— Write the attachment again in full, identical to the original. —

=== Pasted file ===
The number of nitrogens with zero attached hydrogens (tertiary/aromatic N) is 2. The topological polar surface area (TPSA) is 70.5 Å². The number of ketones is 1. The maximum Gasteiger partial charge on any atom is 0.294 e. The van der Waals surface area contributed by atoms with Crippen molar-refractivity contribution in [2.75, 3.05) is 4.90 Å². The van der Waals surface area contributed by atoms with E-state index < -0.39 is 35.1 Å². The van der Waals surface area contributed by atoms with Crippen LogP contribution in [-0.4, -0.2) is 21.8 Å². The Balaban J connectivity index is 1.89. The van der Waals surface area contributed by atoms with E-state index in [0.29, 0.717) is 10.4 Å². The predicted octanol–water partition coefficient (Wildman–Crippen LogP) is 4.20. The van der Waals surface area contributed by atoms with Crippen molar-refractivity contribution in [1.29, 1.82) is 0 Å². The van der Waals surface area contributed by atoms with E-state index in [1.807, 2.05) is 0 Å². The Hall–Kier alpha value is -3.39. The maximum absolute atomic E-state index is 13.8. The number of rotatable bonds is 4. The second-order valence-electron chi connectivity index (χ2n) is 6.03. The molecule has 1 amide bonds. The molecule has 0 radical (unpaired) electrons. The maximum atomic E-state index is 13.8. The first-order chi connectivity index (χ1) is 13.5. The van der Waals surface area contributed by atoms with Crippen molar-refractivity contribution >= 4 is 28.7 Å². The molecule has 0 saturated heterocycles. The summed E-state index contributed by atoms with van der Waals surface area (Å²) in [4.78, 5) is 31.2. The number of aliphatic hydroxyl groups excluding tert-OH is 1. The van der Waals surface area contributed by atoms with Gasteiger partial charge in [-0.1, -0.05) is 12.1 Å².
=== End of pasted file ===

The number of nitrogens with zero attached hydrogens (tertiary/aromatic N) is 2. The topological polar surface area (TPSA) is 70.5 Å². The number of ketones is 1. The maximum Gasteiger partial charge on any atom is 0.294 e. The van der Waals surface area contributed by atoms with Crippen molar-refractivity contribution in [2.75, 3.05) is 4.90 Å². The van der Waals surface area contributed by atoms with E-state index < -0.39 is 35.1 Å². The van der Waals surface area contributed by atoms with Crippen LogP contribution in [-0.4, -0.2) is 21.8 Å². The Balaban J connectivity index is 1.89. The van der Waals surface area contributed by atoms with E-state index in [0.29, 0.717) is 10.4 Å². The predicted octanol–water partition coefficient (Wildman–Crippen LogP) is 4.20. The van der Waals surface area contributed by atoms with Crippen molar-refractivity contribution in [1.29, 1.82) is 0 Å². The van der Waals surface area contributed by atoms with E-state index in [1.807, 2.05) is 0 Å². The Hall–Kier alpha value is -3.39. The maximum absolute atomic E-state index is 13.8. The number of rotatable bonds is 4. The second-order valence-electron chi connectivity index (χ2n) is 6.03. The molecule has 1 amide bonds. The molecule has 0 radical (unpaired) electrons. The maximum atomic E-state index is 13.8. The first-order chi connectivity index (χ1) is 13.5. The van der Waals surface area contributed by atoms with Crippen molar-refractivity contribution >= 4 is 28.7 Å². The molecule has 0 saturated heterocycles. The summed E-state index contributed by atoms with van der Waals surface area (Å²) in [4.78, 5) is 31.2. The number of aliphatic hydroxyl groups excluding tert-OH is 1. The van der Waals surface area contributed by atoms with Gasteiger partial charge in [-0.1, -0.05) is 12.1 Å².